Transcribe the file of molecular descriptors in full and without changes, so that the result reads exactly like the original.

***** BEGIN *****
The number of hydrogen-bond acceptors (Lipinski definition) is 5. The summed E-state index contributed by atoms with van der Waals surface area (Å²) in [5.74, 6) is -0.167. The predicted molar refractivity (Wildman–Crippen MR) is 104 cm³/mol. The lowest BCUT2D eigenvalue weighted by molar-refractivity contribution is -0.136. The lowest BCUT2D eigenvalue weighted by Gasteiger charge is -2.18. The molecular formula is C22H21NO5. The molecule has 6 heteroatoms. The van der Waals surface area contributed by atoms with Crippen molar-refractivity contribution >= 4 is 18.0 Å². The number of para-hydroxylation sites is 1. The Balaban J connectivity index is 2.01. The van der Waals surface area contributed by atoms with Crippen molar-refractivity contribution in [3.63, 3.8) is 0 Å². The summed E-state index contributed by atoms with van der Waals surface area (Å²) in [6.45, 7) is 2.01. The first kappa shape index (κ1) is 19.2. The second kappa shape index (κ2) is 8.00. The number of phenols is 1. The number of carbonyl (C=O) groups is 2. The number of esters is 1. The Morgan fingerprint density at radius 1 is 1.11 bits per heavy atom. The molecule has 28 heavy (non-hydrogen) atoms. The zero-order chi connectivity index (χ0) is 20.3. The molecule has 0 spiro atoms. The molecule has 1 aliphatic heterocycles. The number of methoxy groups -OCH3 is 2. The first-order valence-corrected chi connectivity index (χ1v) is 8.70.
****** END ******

The number of hydrogen-bond acceptors (Lipinski definition) is 5. The summed E-state index contributed by atoms with van der Waals surface area (Å²) in [5.74, 6) is -0.167. The predicted molar refractivity (Wildman–Crippen MR) is 104 cm³/mol. The lowest BCUT2D eigenvalue weighted by molar-refractivity contribution is -0.136. The lowest BCUT2D eigenvalue weighted by Gasteiger charge is -2.18. The molecular formula is C22H21NO5. The molecule has 6 heteroatoms. The van der Waals surface area contributed by atoms with Crippen molar-refractivity contribution >= 4 is 18.0 Å². The number of para-hydroxylation sites is 1. The Balaban J connectivity index is 2.01. The van der Waals surface area contributed by atoms with Crippen molar-refractivity contribution in [3.63, 3.8) is 0 Å². The summed E-state index contributed by atoms with van der Waals surface area (Å²) in [6.45, 7) is 2.01. The first kappa shape index (κ1) is 19.2. The second kappa shape index (κ2) is 8.00. The number of phenols is 1. The number of carbonyl (C=O) groups is 2. The number of esters is 1. The Morgan fingerprint density at radius 1 is 1.11 bits per heavy atom. The molecule has 28 heavy (non-hydrogen) atoms. The zero-order chi connectivity index (χ0) is 20.3. The molecule has 0 spiro atoms. The molecule has 1 aliphatic heterocycles. The number of methoxy groups -OCH3 is 2. The first-order valence-corrected chi connectivity index (χ1v) is 8.70.